Artfinder, the service that helps art lovers discover and share works online, has raised a second round of funding, I’m hearing.
The London-based company has quietly closed a fresh injection of funding from Scandinavian VC Northzone, UK/German venture firm Wellington and Silicon Valley’s Greylock Partners — all with an eye to helping build out its online catalog of paintings from artists, galleries and museums all over the world.
The company is remaining tight-lipped on the deal, and the terms are not being disclosed, but I’ve confirmed that the round took place at the end of last year.
The company, which started in 2010, is sometimes described as a “Last.fm for art” — in no small part because of CEO Spencer Hyman’s previous job running the popular online radio service.
But it’s also because, at its heart, Artfinder is a service for discovering and sharing creative work.
As I described in an interview with Hyman last summer, its gamble is that there is enough money in the art market that it can provide a valuable, profitable service to the millions of people who visit museums and galleries each week. It hopes to become the IMDB — or even the Amazon — of art, providing a home for art, and perhaps selling art, on the Web.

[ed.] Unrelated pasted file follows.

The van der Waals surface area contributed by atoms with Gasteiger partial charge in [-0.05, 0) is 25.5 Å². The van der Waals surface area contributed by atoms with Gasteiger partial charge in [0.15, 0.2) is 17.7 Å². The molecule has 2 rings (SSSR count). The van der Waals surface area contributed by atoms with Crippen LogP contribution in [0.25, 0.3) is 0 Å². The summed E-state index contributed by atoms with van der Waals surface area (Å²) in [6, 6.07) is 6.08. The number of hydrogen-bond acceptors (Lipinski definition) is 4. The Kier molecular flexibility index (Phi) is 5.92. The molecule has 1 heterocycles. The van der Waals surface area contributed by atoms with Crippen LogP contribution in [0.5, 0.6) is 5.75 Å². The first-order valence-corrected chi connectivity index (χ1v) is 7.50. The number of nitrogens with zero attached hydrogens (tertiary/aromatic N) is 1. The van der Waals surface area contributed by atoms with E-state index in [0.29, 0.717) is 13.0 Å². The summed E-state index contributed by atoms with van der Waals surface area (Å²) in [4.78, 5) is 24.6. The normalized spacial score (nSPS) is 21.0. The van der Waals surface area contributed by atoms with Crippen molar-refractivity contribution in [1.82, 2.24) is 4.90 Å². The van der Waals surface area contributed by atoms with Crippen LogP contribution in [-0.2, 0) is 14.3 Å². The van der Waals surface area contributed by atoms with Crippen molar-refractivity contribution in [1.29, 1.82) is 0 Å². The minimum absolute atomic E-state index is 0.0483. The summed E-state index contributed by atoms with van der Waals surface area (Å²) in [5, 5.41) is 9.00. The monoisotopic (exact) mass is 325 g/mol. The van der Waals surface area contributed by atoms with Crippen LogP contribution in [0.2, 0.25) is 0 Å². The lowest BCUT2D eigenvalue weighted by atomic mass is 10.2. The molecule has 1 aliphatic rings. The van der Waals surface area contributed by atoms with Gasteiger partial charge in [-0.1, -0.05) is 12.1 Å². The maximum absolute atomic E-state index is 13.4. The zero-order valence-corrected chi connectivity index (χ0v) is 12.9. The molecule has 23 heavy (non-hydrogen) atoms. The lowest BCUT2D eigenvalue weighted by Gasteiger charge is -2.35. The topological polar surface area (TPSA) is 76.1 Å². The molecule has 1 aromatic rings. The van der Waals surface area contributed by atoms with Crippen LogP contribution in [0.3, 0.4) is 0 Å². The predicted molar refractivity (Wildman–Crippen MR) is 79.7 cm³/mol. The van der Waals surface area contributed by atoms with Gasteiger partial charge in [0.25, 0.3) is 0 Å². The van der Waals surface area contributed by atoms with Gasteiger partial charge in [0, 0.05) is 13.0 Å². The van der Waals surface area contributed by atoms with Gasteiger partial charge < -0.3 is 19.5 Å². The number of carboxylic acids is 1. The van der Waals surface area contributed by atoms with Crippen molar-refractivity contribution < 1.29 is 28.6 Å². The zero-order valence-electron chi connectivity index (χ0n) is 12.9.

To do this, it has developed a smart visual search thats allows it to identify paintings using an iPhone app, while users can use the website to find works they like or share their tastes with others. They’re also able to browse specific collections using one of the bespoke iPad apps that the company has developed in partnership with the likes of London’s Royal Academy.
Those have been doing pretty well — the Quentin Blake catalog for the Foundling Museum is one that did particularly well — and it’s also been expanding its footprint on social networks with an app that integrates the artworks you look at into your Facebook Timeline:
The move represents a follow-on investment for both Wellington and Greylock, who participated in the company’s first round back last year, which brought LinkedIn’s Reid Hoffman and London angel Sherry Coutu into the fold. Northzone’s Lea Bajc has joined the board as a result, and the involvement of her company — probably best known for its stake in super hot music service Spotify — gives Artfinder some extra punch.
But this fresh funding should enable Artfinder to stay ahead of the pack, and I’m told that it plans to do that by revamping its offering to drive up engagement and usage.